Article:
|France is expected
…to help the Palestinians
in international forums.
Since the exit from the White House of former President Barack Obama, who was not considered a true friend of Israel, the political tide is now turning towards positive relations between these two allies. Under the Trump Administration, Israel is expected to be covered by the U.S. on the diplomatic front. But, this also opens up the possibility of criticism from those countries whose leaders think that the U.S. cannot be an objective Middle East peace broker. France, for example, is still expected to try and help the Palestinians in international forums to continue trying to internationalize the peace process, looking for ways to isolate and force Israel into an imposed agreement.
Moving the U.S. Embassy to Jerusalem, which Trump has promised to do, has received a strong backlash from Arabs and Palestinians already. The rage against this proposal could very well start another Intifada (Palestinian Uprising), if and when the Embassy move takes place.
To his credit, Trump has been appointing Jewish leaders to his cabinet, who are strongly supportive of Israel. Trump is also surrounded by Evangelical Christians, including his Vice President Mike Pence, who is expected to support Trump’s pro-Israel policies.
However, as Netanyahu’s government coalition insists in passing future bills into law to annex certain Israeli cities and towns considered settlements beyond the Green Line, will Americans and Israelis be ready for the expected fall-out, including mass demonstrations on Middle East and European streets? There is also a bill expected to eventually pass through the Knesset that would legalize all settlement outposts. Legislation on both these controversial issues has been shelved until Netanyahu meets with Trump at the White House in February 2017. The two leaders are expected to discuss the settlement issue, and the consequences of annexation and legalization, along with other major issues of mutual concern to both countries.
As the Land for Israel caucus in the Knesset continues to push for annexation of Israeli towns and cities in the West Bank (Judea and Samaria), many Israelis are expressing their support for these actions.
At the same time, Trump has appointed a pro-Israel supporter, Nikki Haley, as U.S. Ambassador to the United Nations. Her job will be to figure out a way to end anti-Israel bias, by threatening to cut off U.S. funds to certain UN organizations.
In Europe, the new European Parliament President Antonio Tajani seems to be a proponent of EU-Israel ties, and has said he will preserve the rights and safety of the European Jewish Community… a welcome statement for community leaders.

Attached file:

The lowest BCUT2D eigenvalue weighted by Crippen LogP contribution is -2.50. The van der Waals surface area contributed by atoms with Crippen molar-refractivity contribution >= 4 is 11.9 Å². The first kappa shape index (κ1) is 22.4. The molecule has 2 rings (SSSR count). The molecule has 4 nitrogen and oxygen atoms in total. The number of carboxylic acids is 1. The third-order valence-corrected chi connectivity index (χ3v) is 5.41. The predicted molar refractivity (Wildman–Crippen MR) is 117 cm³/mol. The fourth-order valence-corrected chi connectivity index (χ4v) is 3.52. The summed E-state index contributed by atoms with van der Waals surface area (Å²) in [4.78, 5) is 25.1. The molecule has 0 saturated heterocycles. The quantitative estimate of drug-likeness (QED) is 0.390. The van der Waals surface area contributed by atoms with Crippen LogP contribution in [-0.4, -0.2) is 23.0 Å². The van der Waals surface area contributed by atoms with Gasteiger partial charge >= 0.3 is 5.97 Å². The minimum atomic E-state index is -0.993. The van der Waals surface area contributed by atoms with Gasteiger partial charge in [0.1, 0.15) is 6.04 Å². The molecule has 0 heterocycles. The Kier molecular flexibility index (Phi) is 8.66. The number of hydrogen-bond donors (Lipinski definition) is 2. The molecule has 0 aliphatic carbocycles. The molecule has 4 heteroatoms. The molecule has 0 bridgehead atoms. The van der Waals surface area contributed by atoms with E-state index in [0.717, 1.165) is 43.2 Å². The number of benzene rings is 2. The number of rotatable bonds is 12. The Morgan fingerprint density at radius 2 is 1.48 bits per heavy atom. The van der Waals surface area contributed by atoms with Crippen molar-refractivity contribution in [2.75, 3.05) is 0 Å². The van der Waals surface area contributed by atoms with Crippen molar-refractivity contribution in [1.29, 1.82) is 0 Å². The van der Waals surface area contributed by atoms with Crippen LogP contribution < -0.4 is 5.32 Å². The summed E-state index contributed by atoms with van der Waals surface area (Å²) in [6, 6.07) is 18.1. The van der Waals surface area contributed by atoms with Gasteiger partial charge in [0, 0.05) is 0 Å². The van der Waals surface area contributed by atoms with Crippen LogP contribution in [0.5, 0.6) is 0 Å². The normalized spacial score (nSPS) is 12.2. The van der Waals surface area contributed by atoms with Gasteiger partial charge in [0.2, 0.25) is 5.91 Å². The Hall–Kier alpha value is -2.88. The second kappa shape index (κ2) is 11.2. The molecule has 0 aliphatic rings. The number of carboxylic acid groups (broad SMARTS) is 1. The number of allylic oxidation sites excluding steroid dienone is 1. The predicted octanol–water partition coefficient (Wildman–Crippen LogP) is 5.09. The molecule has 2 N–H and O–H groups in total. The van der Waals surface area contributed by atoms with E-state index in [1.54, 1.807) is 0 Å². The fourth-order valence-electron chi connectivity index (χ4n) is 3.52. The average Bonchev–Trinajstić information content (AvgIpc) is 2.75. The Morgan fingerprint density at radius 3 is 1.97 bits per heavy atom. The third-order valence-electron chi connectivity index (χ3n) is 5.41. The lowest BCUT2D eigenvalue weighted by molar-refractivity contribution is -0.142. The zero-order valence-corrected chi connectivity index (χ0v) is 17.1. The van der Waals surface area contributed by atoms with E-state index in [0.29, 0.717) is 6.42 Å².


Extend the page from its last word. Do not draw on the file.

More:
All these steps are a positive reinforcement of a new tide on the part of some international countries towards supporting Israel diplomatically, allowing the Jewish State to exercise its sovereign rights over its own land.
The hope, at the same time, is that steps will be taken to increase law enforcement, especially in the United States and Europe, to protect Jewish citizens who may end up in the cross-fire of Palestinian and Arab anger. Fueled by what they perceive as a challenge to their aspirations towards statehood, the Palestinians, along with extreme anti-Israel agitators, may decide to engage in armed conflict against Jews in the Diaspora and in Israel. They may see this as the only way to preserve their diplomatic gains over the past eight years towards imposing an internationalized solution on Israel. If diplomacy doesn’t work for them, they could start another uprising, which could spread to Arab streets in the Middle East. This may be their way of seeing their goals for Palestinian statehood achieved, hoping to further isolate Israel internationally. It’s time to prepare for the possibility of such a scenario.
“Why do the nations rage, and the people plot a vain thing? The kings of the earth set themselves, and the rulers take counsel together, against the Lord and against His Anointed…” Psalm 2:1-2
(c) 2017 Messianic Vision all rights reserved. This article is not reproducible except with permisson from Messianic Vision.
Unless otherwise indicated, Scripture taken from the New King James Version. Copyright ©1979, 1980, 1982 by Thomas Nelson, Inc. Used by permission. All rights reserved.
Ms. Haves is a news analyst, reporting on political, diplomatic, military and spiritual issues in Israel and the nations.